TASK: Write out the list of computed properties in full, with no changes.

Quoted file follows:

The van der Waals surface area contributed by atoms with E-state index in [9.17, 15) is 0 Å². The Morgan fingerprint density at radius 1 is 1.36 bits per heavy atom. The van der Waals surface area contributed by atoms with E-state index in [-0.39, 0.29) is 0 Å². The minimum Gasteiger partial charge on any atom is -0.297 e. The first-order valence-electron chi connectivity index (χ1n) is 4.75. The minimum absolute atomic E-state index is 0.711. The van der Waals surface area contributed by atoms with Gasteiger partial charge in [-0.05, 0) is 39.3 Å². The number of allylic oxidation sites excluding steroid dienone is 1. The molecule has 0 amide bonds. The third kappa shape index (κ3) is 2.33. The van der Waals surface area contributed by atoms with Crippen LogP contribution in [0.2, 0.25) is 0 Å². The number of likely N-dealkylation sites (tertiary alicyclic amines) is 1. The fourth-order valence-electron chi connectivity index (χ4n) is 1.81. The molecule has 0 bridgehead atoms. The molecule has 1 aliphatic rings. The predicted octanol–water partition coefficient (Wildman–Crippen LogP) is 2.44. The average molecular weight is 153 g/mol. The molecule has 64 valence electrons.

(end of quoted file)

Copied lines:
The van der Waals surface area contributed by atoms with E-state index in [9.17, 15) is 0 Å². The Morgan fingerprint density at radius 1 is 1.36 bits per heavy atom. The van der Waals surface area contributed by atoms with E-state index in [-0.39, 0.29) is 0 Å². The minimum Gasteiger partial charge on any atom is -0.297 e. The first-order valence-electron chi connectivity index (χ1n) is 4.75. The minimum absolute atomic E-state index is 0.711. The van der Waals surface area contributed by atoms with Gasteiger partial charge in [-0.05, 0) is 39.3 Å². The number of allylic oxidation sites excluding steroid dienone is 1. The molecule has 0 amide bonds. The third kappa shape index (κ3) is 2.33. The van der Waals surface area contributed by atoms with Crippen LogP contribution in [0.2, 0.25) is 0 Å². The number of likely N-dealkylation sites (tertiary alicyclic amines) is 1. The fourth-order valence-electron chi connectivity index (χ4n) is 1.81. The molecule has 0 bridgehead atoms. The molecule has 1 aliphatic rings. The predicted octanol–water partition coefficient (Wildman–Crippen LogP) is 2.44. The average molecular weight is 153 g/mol. The molecule has 64 valence electrons.